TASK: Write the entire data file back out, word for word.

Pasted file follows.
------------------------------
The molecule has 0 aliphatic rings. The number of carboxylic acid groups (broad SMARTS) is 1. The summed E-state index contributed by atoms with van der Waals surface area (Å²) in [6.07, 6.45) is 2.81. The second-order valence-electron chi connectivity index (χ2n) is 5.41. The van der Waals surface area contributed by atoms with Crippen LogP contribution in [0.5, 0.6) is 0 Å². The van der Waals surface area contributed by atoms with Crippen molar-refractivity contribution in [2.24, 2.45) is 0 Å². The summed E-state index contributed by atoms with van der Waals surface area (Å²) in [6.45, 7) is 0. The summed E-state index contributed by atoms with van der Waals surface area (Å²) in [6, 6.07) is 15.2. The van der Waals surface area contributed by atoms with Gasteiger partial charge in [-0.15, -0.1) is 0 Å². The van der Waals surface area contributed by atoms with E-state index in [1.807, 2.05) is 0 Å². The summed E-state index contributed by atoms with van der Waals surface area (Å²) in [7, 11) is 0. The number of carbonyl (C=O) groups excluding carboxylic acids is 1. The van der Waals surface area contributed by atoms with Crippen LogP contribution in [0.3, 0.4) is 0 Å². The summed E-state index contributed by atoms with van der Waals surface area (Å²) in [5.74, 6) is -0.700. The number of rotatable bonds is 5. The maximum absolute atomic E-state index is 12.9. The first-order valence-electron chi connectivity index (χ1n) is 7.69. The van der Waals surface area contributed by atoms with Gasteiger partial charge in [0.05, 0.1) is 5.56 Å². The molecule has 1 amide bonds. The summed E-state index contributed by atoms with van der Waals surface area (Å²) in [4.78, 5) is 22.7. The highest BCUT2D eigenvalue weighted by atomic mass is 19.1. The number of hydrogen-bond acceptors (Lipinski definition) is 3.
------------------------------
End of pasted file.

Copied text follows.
The molecule has 0 aliphatic rings. The number of carboxylic acid groups (broad SMARTS) is 1. The summed E-state index contributed by atoms with van der Waals surface area (Å²) in [6.07, 6.45) is 2.81. The second-order valence-electron chi connectivity index (χ2n) is 5.41. The van der Waals surface area contributed by atoms with Crippen LogP contribution in [0.5, 0.6) is 0 Å². The van der Waals surface area contributed by atoms with Crippen molar-refractivity contribution in [2.24, 2.45) is 0 Å². The summed E-state index contributed by atoms with van der Waals surface area (Å²) in [6.45, 7) is 0. The summed E-state index contributed by atoms with van der Waals surface area (Å²) in [6, 6.07) is 15.2. The van der Waals surface area contributed by atoms with Gasteiger partial charge in [-0.15, -0.1) is 0 Å². The van der Waals surface area contributed by atoms with E-state index in [1.807, 2.05) is 0 Å². The summed E-state index contributed by atoms with van der Waals surface area (Å²) in [7, 11) is 0. The number of carbonyl (C=O) groups excluding carboxylic acids is 1. The van der Waals surface area contributed by atoms with Crippen LogP contribution in [0.3, 0.4) is 0 Å². The summed E-state index contributed by atoms with van der Waals surface area (Å²) in [5.74, 6) is -0.700. The number of rotatable bonds is 5. The maximum absolute atomic E-state index is 12.9. The first-order valence-electron chi connectivity index (χ1n) is 7.69. The van der Waals surface area contributed by atoms with Gasteiger partial charge in [0.05, 0.1) is 5.56 Å². The molecule has 1 amide bonds. The summed E-state index contributed by atoms with van der Waals surface area (Å²) in [4.78, 5) is 22.7. The highest BCUT2D eigenvalue weighted by atomic mass is 19.1. The number of hydrogen-bond acceptors (Lipinski definition) is 3.